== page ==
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Latest Amyotrophic lateral sclerosis Stories

2014-04-07 10:57:39

A new way to artificially control muscles using light, with the potential to restore function to muscles paralyzed by conditions such as motor neuron disease and spinal cord injury, has been developed by scientists at UCL and King’s College London. The technique involves transplanting specially-designed motor neurons created from stem cells into injured nerve branches. These motor neurons are designed to react to pulses of blue light, allowing scientists to fine-tune muscle control by...

2014-04-07 08:32:26

Will Also Present Update on Ongoing Phase II Trial ROCKVILLE, Md., April 7, 2014 /PRNewswire/ -- Neuralstem, Inc. (NYSE MKT: CUR) announced that Eva Feldman, PhD, MD, principal investigator of Neuralstem's NSI-566 stem cell trial in ALS (amyotrophic lateral sclerosis, or Lou Gehrig's disease) will present Phase I data at the Keystone Symposia, "Engineering Cell Fate and Function," in Olympic Valley, California, on April 9(th...

2014-04-04 12:27:33

By studying nerve cells that originated in patients with a severe neurological disease, a University of Wisconsin-Madison researcher has pinpointed an error in protein formation that could be the root of amyotrophic lateral sclerosis. Also called Lou Gehrig's disease, ALS causes paralysis and death. According to the ALS Association, as many as 30,000 Americans are living with ALS. After a genetic mutation was discovered in a small group of ALS patients, scientists transferred that gene...

2014-04-03 11:08:53

Muscle weakness associated with physical impairments 2 years later Patients have substantial physical impairments even two years after being discharged from the hospital after a stay in an intensive care unit (ICU), new Johns Hopkins research suggests. The scientists found that for every day of bed rest in the ICU, muscle strength was between 3 and 11 percent lower over the following months and years. "Even a single day of bed rest in the ICU has a lasting impact on weakness, which...

2014-04-01 16:25:56

EHE International Donates Window Display to Augie's Quest to Raise Awareness of ALS and Promote Participation in Funding Research for Treatments and a Cure CAMBRIDGE, Mass., April 1, 2014 /PRNewswire/ -- During the month of April, Zumba® Fitness' campaign benefiting Augie's Quest, "Together We Dance(TM) to Cure ALS," will be featured in a window display in Rockefeller Center. Augie's Quest is a fundraising initiative that supports the nonprofit, ALS Therapy Development Institute...

2014-03-31 12:29:17

WASHINGTON, March 31, 2014 /PRNewswire-USNewswire/ -- In work supported by The ALS Association, researchers have discovered a new ALS-causing gene and have linked its function to that of another prominent disease gene. The study was published in the journal Nature Neuroscience. http://photos.prnewswire.com/prnvar/20131211/MM32178LOGO ALS (amyotrophic lateral sclerosis), otherwise known as Lou Gehrig's Disease, is a progressive neurodegenerative disease that affects neurons (nerve...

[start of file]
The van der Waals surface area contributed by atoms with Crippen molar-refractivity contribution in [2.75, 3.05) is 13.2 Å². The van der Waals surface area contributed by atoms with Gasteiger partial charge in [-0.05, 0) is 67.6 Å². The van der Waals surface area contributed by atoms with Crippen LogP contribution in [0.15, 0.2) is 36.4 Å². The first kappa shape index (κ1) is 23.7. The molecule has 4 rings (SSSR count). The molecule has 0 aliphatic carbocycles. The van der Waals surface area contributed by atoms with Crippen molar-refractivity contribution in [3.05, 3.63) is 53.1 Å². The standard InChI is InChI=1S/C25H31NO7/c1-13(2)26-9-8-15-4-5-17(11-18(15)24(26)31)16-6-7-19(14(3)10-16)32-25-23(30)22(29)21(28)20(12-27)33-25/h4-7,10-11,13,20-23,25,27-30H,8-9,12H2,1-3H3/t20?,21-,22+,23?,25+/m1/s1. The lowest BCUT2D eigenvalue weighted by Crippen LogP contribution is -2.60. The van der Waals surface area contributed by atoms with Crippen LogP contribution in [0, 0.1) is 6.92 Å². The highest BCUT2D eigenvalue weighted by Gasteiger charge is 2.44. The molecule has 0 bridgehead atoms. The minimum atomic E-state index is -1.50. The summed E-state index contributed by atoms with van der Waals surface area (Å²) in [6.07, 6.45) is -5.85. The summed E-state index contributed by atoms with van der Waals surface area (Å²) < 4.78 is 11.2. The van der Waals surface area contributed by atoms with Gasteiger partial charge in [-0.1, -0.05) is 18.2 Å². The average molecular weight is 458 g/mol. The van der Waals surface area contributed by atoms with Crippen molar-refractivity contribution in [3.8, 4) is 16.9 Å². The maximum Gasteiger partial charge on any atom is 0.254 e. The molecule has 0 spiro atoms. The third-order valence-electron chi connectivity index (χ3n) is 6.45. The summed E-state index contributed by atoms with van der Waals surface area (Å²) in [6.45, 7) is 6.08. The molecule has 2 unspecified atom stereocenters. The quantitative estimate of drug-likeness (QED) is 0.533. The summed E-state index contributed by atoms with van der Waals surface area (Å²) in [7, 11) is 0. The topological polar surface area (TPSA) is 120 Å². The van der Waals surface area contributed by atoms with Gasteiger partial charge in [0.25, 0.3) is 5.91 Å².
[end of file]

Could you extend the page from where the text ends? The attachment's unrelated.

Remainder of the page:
2014-03-28 11:31:26

Researchers at the UC San Diego School of Medicine have demonstrated for the first time that veterans of the 1990-91 Persian Gulf War who suffer from "Gulf War illness" have impaired function of mitochondria – the energy powerhouses of cells. The findings, published in the March 27, 2014 issue of PLOS ONE, could help lead to new treatments benefitting affected individuals – and to new ways of protecting servicepersons (and civilians) from similar problems in the future, said principal...

2014-03-27 23:00:36

“Fierce Hope,” a painting by Ray West of Greensboro, N.C., has been accepted into the Muscular Dystrophy Association Art Collection. Tucson, AZ (PRWEB) March 27, 2014 “Fierce Hope,” a painting by Ray West of Greensboro, N.C., has been accepted into the Muscular Dystrophy Association Art Collection. Now in its 22nd year, the Collection features artwork from people across the country with muscular dystrophy and related disorders. West lives with amyotrophic lateral sclerosis (ALS),...

2014-03-26 16:18:12

In mice, dietary changes slow down progression of the disease Working with genetically engineered mice, Johns Hopkins neuroscientists report they have identified what they believe is the cause of the vast disintegration of a part of the brain called the corpus striatum in rodents and people with Huntington's disease: loss of the ability to make the amino acid cysteine. They also found that disease progression slowed in mice that were fed a diet rich in cysteine, which is found in foods...

2014-03-24 20:23:30

In the news release, Antioxidant Shows Promise in Supporting Treatment for Lou Gehrig's Disease, issued 24-Mar-2014 over PR Newswire, we are advised by the company that the source being attributed should be "The Center of Free Radical and Biomedical Research" rather than "MitoQ Limited"; and the headline should read "Antioxidant Shows Promise in Fight Against Lou Gehrig's Disease" rather than "Antioxidant Shows Promise in Supporting Treatment for Lou Gehrig's Disease" as originally issued...


Word of the Day
out-herod
  • In the phrase to out-herod Herod, to be more violent than Herod (as represented in the old mystery plays); hence, to exceed in any excess of evil.
Herod refers to 'Herod the Great,' a Roman client king and 'a madman who murdered his own family and a great many rabbis.' According to the OED, the term is 'chiefly with allusion to Shakespeare's use' in Hamlet.
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